After a long, frigid winter spent putting on multiple layers and cranking up the heat, we welcome Spring with open arms. Sunnier skies, T-shirts and flowers in bloom are a sight for sore eyes. But along with the warmer temperatures comes the very real potential for deadly weather.
Teeth-chattering cold nights give way to severe storms, with the occasional tornado or flood. In fact, floods are among the most common natural disasters. Another flood fact: over half of those who have died in a flood were in cars swept away by water.
Know where you stand
Different regions of the country are affected by different hazardous weather conditions. If you have recently moved to a different area, do your research to know what you can expect. Your part of the country might be prone to tornadoes, or your home might be located on a floodplain.
Learn some the basics of tornado prepping
Do you know the difference between a tornado watch and a tornado warning? Seasoned preppers might scoff at the idea of being unfamiliar, but you’d be surprised how many people get it wrong.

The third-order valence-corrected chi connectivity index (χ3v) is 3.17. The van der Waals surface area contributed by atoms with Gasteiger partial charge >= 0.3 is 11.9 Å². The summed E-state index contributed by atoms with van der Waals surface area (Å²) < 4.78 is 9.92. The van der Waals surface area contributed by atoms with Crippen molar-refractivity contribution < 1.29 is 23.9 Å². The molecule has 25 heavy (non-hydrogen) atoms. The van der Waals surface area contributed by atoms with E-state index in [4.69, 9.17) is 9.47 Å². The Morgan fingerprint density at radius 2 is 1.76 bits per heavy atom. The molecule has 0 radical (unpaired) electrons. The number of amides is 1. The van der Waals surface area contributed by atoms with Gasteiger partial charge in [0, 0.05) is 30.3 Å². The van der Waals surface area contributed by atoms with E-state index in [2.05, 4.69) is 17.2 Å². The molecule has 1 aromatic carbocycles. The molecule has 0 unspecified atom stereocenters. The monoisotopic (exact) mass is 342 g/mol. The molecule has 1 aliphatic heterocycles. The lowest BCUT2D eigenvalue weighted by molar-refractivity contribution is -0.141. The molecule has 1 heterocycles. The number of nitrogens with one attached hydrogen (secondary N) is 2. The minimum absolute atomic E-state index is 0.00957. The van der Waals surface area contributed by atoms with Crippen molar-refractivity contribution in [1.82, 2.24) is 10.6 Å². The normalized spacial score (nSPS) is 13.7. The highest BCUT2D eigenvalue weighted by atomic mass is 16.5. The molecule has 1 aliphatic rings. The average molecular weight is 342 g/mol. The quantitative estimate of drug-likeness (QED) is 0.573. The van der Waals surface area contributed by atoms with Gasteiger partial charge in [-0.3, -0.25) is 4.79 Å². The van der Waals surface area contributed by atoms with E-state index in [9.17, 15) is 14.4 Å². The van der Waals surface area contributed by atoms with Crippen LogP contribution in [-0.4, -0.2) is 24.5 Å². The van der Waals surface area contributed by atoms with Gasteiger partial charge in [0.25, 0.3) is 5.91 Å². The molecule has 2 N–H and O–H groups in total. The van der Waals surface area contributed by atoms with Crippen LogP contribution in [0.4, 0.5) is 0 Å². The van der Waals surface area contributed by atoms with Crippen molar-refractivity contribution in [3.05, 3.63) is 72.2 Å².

A tornado watch means that there is a possibility of a tornado in your area, based predictions by meteorologists. A tornado warning means that a tornado has actually touched down and has been spotted.
Regardless, put a weather safety plan in place. Include everyone in your household and make sure everyone is on the same page as far as what to do, where to go and where supplies are. Run a quick five-minute drill every year.
Gear up for Spring
It’s a good idea to have a supply of storm gear and emergency items on hand in case your area is hit with severe weather.
- Protective gear is a must. Helmets, safety goggles, coats, boots and gloves can save a life. Most tornado-related injuries are a result of being struck by debris.
- Purchase a nice quality first aid kit.
- Get some two-way family radios in case cell service goes down.
- Make sure you have at least a few flashlights.
Stay informed by checking the news once a day for weather alerts. Stay ahead of dramatic weather instead of waiting until it’s too late to prepare.